Government Shut-Downs and Your Immigration Case: What You Need to Know

Government Shut-Downs and…
While the government shutdown has been pushed back to mid-November, the possibility of the government pausing operations is still present. When the government shuts down, “essential” employees are required to keep working, many government programs and departments pause operations until a new funding bill can pass Congress. As you will see, many people’s immigration cases will be unaffected, but others will have theirs paused until an agreement can be reached.
1. What is a government shut down?
All government operations cost money and what programs or departments get is determined by Congress. Some departments depend entirely on what Congress decides to appropriate each year, while others are funded by other means.
2. Immigration Court
If you have an open case in immigration court and are not detained, your case will be paused and possibly rescheduled if your hearing happens to be scheduled during a shut down. If your case is at a court that also handles cases for people who are detained, you can continue to file documents with the court. However, the court will not process them, or add them to the record, until after the shutdown ends. If you case is at a court that does not have any detained cases, the court will close and will not accept new filings.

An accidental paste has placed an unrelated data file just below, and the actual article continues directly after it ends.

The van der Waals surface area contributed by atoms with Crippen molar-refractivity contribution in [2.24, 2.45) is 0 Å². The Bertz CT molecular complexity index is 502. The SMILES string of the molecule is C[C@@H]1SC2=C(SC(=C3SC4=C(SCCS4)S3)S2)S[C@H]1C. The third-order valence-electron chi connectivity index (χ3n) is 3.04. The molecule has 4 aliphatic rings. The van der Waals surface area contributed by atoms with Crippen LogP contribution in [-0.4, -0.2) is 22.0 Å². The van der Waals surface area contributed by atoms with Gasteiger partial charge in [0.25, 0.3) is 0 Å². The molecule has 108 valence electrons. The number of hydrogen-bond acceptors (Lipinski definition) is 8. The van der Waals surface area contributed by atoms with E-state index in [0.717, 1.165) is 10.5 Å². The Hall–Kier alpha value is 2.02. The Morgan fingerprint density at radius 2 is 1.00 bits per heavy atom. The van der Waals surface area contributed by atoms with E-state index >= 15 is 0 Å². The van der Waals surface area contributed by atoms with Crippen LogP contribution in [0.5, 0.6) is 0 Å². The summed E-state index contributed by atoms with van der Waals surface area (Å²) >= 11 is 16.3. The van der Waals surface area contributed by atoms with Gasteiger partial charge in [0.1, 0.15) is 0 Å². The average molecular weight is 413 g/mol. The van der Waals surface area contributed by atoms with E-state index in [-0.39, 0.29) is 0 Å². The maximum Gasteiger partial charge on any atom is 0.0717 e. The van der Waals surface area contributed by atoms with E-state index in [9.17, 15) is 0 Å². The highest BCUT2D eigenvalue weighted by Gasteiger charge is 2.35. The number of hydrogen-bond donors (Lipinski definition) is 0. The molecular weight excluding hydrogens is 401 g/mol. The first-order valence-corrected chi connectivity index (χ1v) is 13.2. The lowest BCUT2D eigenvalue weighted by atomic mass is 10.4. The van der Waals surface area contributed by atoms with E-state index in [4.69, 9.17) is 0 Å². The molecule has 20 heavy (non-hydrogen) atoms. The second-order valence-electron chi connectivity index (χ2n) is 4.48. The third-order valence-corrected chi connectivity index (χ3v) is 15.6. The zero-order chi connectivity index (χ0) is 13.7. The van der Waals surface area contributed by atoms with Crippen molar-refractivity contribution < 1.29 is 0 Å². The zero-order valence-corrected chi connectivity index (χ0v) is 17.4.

If you, or someone you know, is detained, their immigration court proceedings will continue as normal.
3. U.S. Citizenship and Immigration Services (USCIS)
USCIS is mostly fee-funded meaning that the majority of the agency will not be affected by a shutdown. Some programs such as E-verify, Special Immigrant Religious Worker Program, among others, rely on Congressional appropriations and could be affected. These can change with each possible shutdown because sometimes programs are funded by other bills.
4. Department of State – Consular Activities
State Department programs, such as passports and consular processing of visas, are fee-funded. However, it is possible that fees will not completely cover operating costs for certain posts which may cause a temporary reduction in services offered.
5. Immigrations & Customs Enforcement (ICE)
ICE will continue to operate and enforce immigration laws, including removals. ICE attorneys will focus on cases for people who are detained.
6. Customs and Border Patrol (CBP)
Majority of operations will be unaffected. People will continue to be able to enter the United States and of ports of entry will remain open. Some applications that are filed with CBP at the border could be delayed.
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